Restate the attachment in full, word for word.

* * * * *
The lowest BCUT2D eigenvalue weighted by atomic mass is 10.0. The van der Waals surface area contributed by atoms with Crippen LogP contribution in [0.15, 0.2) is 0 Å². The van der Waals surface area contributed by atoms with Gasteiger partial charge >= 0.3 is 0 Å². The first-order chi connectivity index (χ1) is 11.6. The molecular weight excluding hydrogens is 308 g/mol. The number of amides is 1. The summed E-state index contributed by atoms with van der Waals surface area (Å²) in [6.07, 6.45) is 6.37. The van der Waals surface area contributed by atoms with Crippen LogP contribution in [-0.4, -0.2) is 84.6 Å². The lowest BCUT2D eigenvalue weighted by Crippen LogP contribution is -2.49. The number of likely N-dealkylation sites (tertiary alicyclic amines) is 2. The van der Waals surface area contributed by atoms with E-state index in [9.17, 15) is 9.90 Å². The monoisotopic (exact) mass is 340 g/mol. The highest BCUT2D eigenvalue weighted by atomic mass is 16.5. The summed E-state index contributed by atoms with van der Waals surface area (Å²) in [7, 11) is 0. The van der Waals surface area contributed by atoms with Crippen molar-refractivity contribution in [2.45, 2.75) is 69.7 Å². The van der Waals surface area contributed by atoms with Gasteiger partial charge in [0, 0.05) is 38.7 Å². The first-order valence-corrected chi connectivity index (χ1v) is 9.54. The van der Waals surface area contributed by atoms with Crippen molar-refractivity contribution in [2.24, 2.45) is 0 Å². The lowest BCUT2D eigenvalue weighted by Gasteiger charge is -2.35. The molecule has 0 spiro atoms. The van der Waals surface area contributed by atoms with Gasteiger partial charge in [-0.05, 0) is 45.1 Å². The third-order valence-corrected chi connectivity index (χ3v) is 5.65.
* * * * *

The lowest BCUT2D eigenvalue weighted by atomic mass is 10.0. The van der Waals surface area contributed by atoms with Crippen LogP contribution in [0.15, 0.2) is 0 Å². The van der Waals surface area contributed by atoms with Gasteiger partial charge >= 0.3 is 0 Å². The first-order chi connectivity index (χ1) is 11.6. The molecular weight excluding hydrogens is 308 g/mol. The number of amides is 1. The summed E-state index contributed by atoms with van der Waals surface area (Å²) in [6.07, 6.45) is 6.37. The van der Waals surface area contributed by atoms with Crippen LogP contribution in [-0.4, -0.2) is 84.6 Å². The lowest BCUT2D eigenvalue weighted by Crippen LogP contribution is -2.49. The number of likely N-dealkylation sites (tertiary alicyclic amines) is 2. The van der Waals surface area contributed by atoms with E-state index in [9.17, 15) is 9.90 Å². The monoisotopic (exact) mass is 340 g/mol. The highest BCUT2D eigenvalue weighted by atomic mass is 16.5. The summed E-state index contributed by atoms with van der Waals surface area (Å²) in [7, 11) is 0. The van der Waals surface area contributed by atoms with Crippen molar-refractivity contribution in [2.45, 2.75) is 69.7 Å². The van der Waals surface area contributed by atoms with Gasteiger partial charge in [0, 0.05) is 38.7 Å². The first-order valence-corrected chi connectivity index (χ1v) is 9.54. The van der Waals surface area contributed by atoms with Crippen molar-refractivity contribution in [2.24, 2.45) is 0 Å². The lowest BCUT2D eigenvalue weighted by Gasteiger charge is -2.35. The molecule has 0 spiro atoms. The van der Waals surface area contributed by atoms with Gasteiger partial charge in [-0.05, 0) is 45.1 Å². The third-order valence-corrected chi connectivity index (χ3v) is 5.65.